Apocalypse Now (Francis Ford Coppola, 1979)

Back on cinema screens for a third time (last time was 2001 for the Redux version), Coppola’s epic meditation on Vietnam and the horror of war gets a digital makeover for this outing. Not only does it look beautifully crisp and clean, it also sounds amazing. What really grabbed me from the outset was the quality and clarity of the soundtrack, as the sound of rotor blades whir from side to side over The Doors’ The End, you could almost be in the jungle with Kurtz, Willard and Co.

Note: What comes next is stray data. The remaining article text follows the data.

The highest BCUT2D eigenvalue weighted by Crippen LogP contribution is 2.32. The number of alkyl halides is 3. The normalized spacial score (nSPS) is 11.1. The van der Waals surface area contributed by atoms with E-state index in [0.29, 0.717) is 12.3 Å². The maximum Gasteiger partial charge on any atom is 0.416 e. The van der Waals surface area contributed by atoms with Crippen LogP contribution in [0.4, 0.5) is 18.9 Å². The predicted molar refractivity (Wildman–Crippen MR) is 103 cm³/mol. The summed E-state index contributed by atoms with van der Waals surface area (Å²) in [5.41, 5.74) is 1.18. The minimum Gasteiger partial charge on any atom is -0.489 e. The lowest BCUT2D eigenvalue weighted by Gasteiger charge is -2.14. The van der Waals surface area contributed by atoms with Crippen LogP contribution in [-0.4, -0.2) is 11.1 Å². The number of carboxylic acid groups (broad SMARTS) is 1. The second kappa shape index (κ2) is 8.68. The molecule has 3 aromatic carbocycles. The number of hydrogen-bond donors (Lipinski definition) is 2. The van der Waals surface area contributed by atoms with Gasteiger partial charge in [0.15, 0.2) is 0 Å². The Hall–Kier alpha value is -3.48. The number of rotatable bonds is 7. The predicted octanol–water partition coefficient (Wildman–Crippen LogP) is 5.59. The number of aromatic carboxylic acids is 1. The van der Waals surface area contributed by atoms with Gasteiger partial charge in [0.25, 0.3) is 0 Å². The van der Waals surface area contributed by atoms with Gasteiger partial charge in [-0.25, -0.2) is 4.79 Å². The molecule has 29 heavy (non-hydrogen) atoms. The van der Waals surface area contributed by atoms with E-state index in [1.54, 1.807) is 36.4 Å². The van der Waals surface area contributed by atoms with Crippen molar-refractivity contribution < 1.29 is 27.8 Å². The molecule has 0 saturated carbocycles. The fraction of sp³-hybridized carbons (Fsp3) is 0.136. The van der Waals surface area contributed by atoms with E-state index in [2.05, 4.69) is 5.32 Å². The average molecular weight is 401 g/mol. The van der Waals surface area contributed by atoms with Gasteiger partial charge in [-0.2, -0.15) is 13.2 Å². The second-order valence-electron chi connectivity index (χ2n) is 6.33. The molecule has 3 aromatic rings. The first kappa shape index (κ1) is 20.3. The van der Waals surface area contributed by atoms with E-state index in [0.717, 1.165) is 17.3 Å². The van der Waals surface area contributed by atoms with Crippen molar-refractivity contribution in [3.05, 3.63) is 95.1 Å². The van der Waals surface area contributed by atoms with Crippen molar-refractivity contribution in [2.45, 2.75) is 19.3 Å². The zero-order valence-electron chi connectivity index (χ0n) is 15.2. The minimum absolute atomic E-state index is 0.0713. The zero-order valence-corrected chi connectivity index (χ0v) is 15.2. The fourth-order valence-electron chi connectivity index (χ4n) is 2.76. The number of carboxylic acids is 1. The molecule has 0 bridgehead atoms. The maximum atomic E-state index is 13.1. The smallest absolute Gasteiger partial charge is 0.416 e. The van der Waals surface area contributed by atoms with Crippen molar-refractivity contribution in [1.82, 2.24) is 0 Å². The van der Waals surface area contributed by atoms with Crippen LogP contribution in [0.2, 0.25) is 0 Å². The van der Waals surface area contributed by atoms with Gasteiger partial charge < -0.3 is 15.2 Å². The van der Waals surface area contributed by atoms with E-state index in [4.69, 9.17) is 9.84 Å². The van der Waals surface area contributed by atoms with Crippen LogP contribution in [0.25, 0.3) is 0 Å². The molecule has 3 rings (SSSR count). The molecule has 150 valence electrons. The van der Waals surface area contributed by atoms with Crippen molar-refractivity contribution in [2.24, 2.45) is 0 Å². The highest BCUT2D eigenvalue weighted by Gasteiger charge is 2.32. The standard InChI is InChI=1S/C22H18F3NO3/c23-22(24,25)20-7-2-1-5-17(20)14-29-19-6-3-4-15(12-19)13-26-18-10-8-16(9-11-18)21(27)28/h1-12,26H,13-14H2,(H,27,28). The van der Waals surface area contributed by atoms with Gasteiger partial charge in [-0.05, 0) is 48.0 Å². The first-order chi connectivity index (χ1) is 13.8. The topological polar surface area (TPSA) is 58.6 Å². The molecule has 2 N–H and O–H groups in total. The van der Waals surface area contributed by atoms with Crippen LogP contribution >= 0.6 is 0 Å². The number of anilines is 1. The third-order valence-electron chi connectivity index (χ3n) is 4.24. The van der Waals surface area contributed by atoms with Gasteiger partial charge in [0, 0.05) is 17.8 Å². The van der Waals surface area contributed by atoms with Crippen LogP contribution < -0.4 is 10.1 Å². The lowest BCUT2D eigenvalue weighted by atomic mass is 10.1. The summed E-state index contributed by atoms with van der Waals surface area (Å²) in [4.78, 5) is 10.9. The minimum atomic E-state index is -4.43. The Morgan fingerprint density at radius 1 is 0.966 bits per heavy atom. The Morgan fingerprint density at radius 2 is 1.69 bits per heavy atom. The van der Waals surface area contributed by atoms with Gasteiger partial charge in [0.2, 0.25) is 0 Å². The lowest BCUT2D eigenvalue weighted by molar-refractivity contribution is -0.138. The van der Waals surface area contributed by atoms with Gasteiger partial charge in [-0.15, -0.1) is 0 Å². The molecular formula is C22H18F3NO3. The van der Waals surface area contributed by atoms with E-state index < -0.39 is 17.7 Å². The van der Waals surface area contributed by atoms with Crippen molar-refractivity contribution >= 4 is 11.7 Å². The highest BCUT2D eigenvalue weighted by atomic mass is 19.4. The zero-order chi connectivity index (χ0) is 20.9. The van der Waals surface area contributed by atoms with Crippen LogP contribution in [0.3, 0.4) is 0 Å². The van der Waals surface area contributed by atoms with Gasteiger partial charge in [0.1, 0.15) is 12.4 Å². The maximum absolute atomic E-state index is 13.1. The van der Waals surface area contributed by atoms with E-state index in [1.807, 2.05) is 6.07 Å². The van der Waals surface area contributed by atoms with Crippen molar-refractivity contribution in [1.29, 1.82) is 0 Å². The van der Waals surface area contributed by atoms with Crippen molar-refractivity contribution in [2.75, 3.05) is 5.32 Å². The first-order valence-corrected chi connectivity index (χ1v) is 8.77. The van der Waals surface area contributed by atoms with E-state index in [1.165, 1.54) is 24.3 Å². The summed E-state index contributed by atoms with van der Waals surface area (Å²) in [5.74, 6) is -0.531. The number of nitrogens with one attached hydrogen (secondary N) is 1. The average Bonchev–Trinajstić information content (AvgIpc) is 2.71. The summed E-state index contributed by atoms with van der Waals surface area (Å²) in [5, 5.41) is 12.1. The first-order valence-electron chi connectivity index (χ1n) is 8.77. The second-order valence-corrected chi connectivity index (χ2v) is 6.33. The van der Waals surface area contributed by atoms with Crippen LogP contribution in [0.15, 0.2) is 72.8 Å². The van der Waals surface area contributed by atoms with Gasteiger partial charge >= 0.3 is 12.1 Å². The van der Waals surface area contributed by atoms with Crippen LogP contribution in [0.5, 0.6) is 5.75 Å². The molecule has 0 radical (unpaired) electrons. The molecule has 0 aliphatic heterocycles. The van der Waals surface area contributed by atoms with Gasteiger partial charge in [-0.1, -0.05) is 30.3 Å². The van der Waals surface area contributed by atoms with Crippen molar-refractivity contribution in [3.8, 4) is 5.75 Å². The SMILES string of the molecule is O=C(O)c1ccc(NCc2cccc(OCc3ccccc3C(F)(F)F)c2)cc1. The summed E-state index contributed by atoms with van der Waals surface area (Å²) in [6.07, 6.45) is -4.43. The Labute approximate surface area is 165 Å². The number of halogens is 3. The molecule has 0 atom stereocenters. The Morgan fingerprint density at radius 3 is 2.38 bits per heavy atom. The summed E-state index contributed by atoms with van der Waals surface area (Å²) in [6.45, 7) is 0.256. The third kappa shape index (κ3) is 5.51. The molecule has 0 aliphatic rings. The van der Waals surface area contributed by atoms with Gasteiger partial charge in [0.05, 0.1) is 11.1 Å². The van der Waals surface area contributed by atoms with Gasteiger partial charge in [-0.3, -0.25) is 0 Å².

Composed of a number of outstanding set-pieces, and featuring screen chewing performances from Robert Duval (“I love the smell of Napalm in the morning”), Martin Sheen and Marlon Brando, to mention but a few, this is one you really have to see on the big screen. Famous as much for the facts behind how it got made, as for the towering success it became, Apocalypse Now still stands up, not just as a film, but as a great film. It’s often accused of being indulgent, chaotic and sprawling (actually it’s not), but by god it’s an amazing couple of hours of pure cinematic pleasure.

 

Apocalypse Now is showing exclusively at The IFI until Thursday, June 2nd.

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